Sealing the Rear BulkheadPosted on Aug 25, 2022
We finally installed and sealed the rear, aluminum bulkhead that we have had in and out of the car quite a few times. It’s never coming out again now though.
The bulked, supplied by TRF, is in two parts. One is essentially a parcel shelf and the other the more bulkhead-like vertical divider between the passenger compartment and the trunk, that contains the fuel tank. For this reason, we thought it was important to seal it up as much as possible. Not only that, we felt it necessary to seal all the cavities in the body that provide passageways between the two compartments. Turned out there was a lot of them so our first job was to seal them up with fire resistant expanding foam.
Then we moved on to the lower bulkhead. This piece rest against the strut brace bar of the cage which is by default totally sealed off from the trunk. For this reason, we were able to rivet the it in place, but only with a couple of rivets for now as it gets overlapped by the parcel shelf piece. The bottom edge rests up against a small flange left when TRF cut the original bulkhead out. This flange is also a hollow section sealed off from the trunk so we felt comfortable using rivets there too. The side however, rests against flanges that are not sealed off from the trunk so we used self-tapping screws along these edges so fuel could find its way through the holes in the rivets, should we be unfortunate enough to end up upside down with a damaged tank.
We sealed the sides and bottom edges with a bead of seam sealer before synching it down with the rivets and screws. We didn’t need any sealer along the top as that edge would be lapped by the parcel shelf next, with a layer of seam sealer between the two.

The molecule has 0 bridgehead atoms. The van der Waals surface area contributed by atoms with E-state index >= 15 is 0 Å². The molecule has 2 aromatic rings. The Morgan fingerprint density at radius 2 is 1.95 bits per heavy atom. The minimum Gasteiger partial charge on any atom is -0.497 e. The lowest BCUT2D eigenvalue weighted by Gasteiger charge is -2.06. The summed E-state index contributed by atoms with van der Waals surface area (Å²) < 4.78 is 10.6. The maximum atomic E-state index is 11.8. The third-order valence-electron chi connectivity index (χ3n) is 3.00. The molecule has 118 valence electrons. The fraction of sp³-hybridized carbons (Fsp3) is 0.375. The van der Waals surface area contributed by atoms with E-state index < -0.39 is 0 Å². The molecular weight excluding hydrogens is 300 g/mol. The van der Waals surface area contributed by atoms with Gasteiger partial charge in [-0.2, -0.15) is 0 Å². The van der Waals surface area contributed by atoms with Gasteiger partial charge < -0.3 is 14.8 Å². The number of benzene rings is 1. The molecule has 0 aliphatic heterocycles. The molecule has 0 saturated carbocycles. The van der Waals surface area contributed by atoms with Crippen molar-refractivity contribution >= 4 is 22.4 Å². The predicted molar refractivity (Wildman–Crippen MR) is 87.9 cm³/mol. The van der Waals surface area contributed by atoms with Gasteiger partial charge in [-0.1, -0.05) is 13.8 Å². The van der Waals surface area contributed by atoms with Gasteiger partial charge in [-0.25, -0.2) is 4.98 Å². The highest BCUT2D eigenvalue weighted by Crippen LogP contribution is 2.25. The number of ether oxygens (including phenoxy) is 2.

The parcel shelf portion was more complicated however. Apart from the front, which as mentioned overlaps the lower bulkhead, it sits on a flange left by the original bulkhead on three sides. However, these flanges are not flat so we had to build some spacers, particularly along the rear or the sheet would be deformed. We used small set screws and nuts around these areas as they were not sealed from the trunk. We could have used self-tapping screws again but we felt they might have posed a hazard to anyone reaching into the trunk with their hands so opted for the screws, spacers and nuts instead. As we were using a bead of seam sealer along the front edge, we had to test fit everything first as we knew we would only get one shot to install it. So, we ran the bead of seam sealer, lowered the plate into place, riveted it to the strut bar and then added the screws, spacers and nuts to secure it in place. This left a lot of voids under the other three edges so we filled them with more fire-resistant foam. Then we ran seam sealer around all the edges on the inside of the passenger compartment.
You might think this would complete the bulkhead project but we had one detail we really wanted to incorporate from the works cars: bracing bars on the lower bulkhead. We had these pieces formed out of sheet aluminum and cut them at 45 degrees to form an upside down V. Then we attached them with self-tapping screws as they protrude into the trunk. We felt it was safe to use the self-tappers as they will be shielded from prying hands by the fuel tank. Yes, we checked to make sure they wouldn’t screw into that too.